BCC to put school board’s half-cent sales tax on ballot

By Nick Blank Staff Writer
Posted 10/8/19

GREEN COVE SPRINGS – County officials approved the Clay County School Board’s request to place a half-cent sales tax on the 2020 general election ballot.

The school board sought to put the …

This item is available in full to subscribers.

Please log in to continue

Log in

Don't have an ID?


Print subscribers

If you're a print subscriber, but do not yet have an online account, click here to create one.

Non-subscribers

Click here to see your options for subscribing.

Single day pass

You also have the option of purchasing 24 hours of access, for $1.00. Click here to purchase a single day pass.

BCC to put school board’s half-cent sales tax on ballot

Posted

GREEN COVE SPRINGS – County officials approved the Clay County School Board’s request to place a half-cent sales tax on the 2020 general election ballot.

The school board sought to put the measure on a special election ballot in November and the county voted against it. Circuit Court Judge Steve Whittington ruled in favor of the county in August.

The sales tax aims to raise about $318 million for maintenance projects, according to the school district. State Legislature prohibited raising sales taxes in non-general elections in the last session with House Bill 5.

County commissioners favored the move to the 2020 ballot, citing the cost of a special election, voter turnout for special elections and voter education.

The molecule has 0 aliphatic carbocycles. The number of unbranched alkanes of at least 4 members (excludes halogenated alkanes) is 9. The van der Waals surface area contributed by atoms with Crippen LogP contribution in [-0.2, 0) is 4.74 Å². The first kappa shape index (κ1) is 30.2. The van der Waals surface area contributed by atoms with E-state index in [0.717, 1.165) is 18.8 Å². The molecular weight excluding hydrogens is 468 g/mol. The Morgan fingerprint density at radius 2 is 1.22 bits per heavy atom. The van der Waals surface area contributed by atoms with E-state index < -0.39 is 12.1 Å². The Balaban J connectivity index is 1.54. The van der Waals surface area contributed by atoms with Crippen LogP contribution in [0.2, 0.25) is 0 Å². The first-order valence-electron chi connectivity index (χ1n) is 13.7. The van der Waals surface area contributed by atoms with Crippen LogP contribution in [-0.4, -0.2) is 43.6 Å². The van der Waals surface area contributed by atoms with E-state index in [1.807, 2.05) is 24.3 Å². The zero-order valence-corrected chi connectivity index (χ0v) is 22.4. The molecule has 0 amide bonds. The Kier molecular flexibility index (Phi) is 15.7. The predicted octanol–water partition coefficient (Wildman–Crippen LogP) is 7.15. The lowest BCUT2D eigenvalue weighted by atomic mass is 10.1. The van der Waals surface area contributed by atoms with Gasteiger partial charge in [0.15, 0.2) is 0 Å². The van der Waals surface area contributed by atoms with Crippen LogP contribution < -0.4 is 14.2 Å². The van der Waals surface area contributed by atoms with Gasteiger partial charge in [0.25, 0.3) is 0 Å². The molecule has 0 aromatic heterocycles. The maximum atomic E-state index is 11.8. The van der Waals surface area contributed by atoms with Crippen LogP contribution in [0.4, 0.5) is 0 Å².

BCC Chairman Mike Cella recommended residents research the issue. They have until Nov. 3, 2020.

Commissioner Gavin Rollins referenced Supervisor of Elections Chris Chambless’ estimate that the special election would have cost about $180,000.

“In this case, we’re saving money and we give the public ample time to be aware of it,” Rollins said. “I see no issue putting this on the ballot.”

School board chairwoman Carol Studdard and district officials were in attendance. She said it was time for the school to move forward with voters and highlight the school board’s needs.

“We’ll spend the year having public meetings, educating the public and letting them know where this money will go,” Studdard said.

In other business, commissioners and staff discussed restrictions on sexual offenders and predators. Offenders must live at least 1,000 feet from a school in Clay County. A buffer of 2,000 feet was recommended by Rollins.

“A thousand feet is a couple of football fields,” Rollins said. “In some cases, if there’s a clear line of sight, a sexual predator could see a school.”

County attorney Courtney Grimm said the Clay County Sheriff’s Office provided additional restrictions for the county to discuss. The first recommendation was a provision about loitering near bus stops or daycare centers, or other timeframes where children are or get picked up.

“(With this restriction), those who are registered are not allowed to be in that area,” Grimm said. “We call it the safety zone.”

The sheriff’s office asked to include all offenders to fall within requirements for living restrictions. Some offenders aren’t subject to the restrictions due to the date of the offense, Grimm said.

Another request from the sheriff’s office would prevent offenders from decorating a residence or passing out treats during Halloween. The last item was a registration fee for offenders moving to the county, similar to an initial $50 fee paid to Nassau County and a fee structure for re-registering. Duval County has a $25 flat fee.

“The purpose of having the registration fee is because of all the administrative work that goes into registration and re-registration,” Grimm said.

Commissioners gave staff direction to proceed with the topics Grimm presented and draft an ordinance.

Comments

No comments on this story | Please log in to comment by clicking here
Please log in or register to add your comment